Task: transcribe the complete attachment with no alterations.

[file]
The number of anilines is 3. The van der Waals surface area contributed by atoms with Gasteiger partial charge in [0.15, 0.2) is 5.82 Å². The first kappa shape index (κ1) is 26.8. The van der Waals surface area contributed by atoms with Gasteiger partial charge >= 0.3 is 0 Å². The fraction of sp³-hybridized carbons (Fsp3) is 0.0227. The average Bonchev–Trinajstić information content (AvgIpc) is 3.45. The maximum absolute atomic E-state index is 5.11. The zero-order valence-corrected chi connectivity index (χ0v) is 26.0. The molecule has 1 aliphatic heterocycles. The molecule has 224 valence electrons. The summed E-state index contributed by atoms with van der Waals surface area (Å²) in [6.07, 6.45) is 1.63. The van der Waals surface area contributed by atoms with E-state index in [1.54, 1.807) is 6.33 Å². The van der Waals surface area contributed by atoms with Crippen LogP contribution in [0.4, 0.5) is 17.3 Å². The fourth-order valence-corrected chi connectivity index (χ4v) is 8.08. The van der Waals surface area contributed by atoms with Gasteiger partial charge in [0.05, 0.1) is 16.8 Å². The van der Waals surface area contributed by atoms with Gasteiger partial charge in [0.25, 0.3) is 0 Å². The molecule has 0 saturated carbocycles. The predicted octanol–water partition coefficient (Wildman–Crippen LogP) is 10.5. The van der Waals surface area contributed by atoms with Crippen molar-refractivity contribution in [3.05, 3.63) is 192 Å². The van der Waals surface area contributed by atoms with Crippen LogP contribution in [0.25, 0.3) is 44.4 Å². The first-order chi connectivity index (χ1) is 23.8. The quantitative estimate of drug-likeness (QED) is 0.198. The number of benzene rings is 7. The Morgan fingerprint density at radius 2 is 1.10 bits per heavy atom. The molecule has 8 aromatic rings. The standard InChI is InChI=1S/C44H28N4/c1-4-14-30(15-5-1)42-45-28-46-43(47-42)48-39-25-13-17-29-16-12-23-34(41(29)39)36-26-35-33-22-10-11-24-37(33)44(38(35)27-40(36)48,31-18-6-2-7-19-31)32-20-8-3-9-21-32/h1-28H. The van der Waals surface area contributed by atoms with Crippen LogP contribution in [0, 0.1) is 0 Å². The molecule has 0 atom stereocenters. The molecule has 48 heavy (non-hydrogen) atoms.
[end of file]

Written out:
The number of anilines is 3. The van der Waals surface area contributed by atoms with Gasteiger partial charge in [0.15, 0.2) is 5.82 Å². The first kappa shape index (κ1) is 26.8. The van der Waals surface area contributed by atoms with Gasteiger partial charge >= 0.3 is 0 Å². The fraction of sp³-hybridized carbons (Fsp3) is 0.0227. The average Bonchev–Trinajstić information content (AvgIpc) is 3.45. The maximum absolute atomic E-state index is 5.11. The zero-order valence-corrected chi connectivity index (χ0v) is 26.0. The molecule has 1 aliphatic heterocycles. The molecule has 224 valence electrons. The summed E-state index contributed by atoms with van der Waals surface area (Å²) in [6.07, 6.45) is 1.63. The van der Waals surface area contributed by atoms with E-state index in [1.54, 1.807) is 6.33 Å². The van der Waals surface area contributed by atoms with Crippen LogP contribution in [0.4, 0.5) is 17.3 Å². The fourth-order valence-corrected chi connectivity index (χ4v) is 8.08. The van der Waals surface area contributed by atoms with Gasteiger partial charge in [0.05, 0.1) is 16.8 Å². The van der Waals surface area contributed by atoms with Gasteiger partial charge in [0.25, 0.3) is 0 Å². The molecule has 0 saturated carbocycles. The predicted octanol–water partition coefficient (Wildman–Crippen LogP) is 10.5. The van der Waals surface area contributed by atoms with Crippen molar-refractivity contribution in [3.05, 3.63) is 192 Å². The van der Waals surface area contributed by atoms with Crippen LogP contribution in [0.25, 0.3) is 44.4 Å². The first-order chi connectivity index (χ1) is 23.8. The quantitative estimate of drug-likeness (QED) is 0.198. The number of benzene rings is 7. The Morgan fingerprint density at radius 2 is 1.10 bits per heavy atom. The molecule has 8 aromatic rings. The standard InChI is InChI=1S/C44H28N4/c1-4-14-30(15-5-1)42-45-28-46-43(47-42)48-39-25-13-17-29-16-12-23-34(41(29)39)36-26-35-33-22-10-11-24-37(33)44(38(35)27-40(36)48,31-18-6-2-7-19-31)32-20-8-3-9-21-32/h1-28H. The van der Waals surface area contributed by atoms with Crippen LogP contribution in [0, 0.1) is 0 Å². The molecule has 0 atom stereocenters. The molecule has 48 heavy (non-hydrogen) atoms.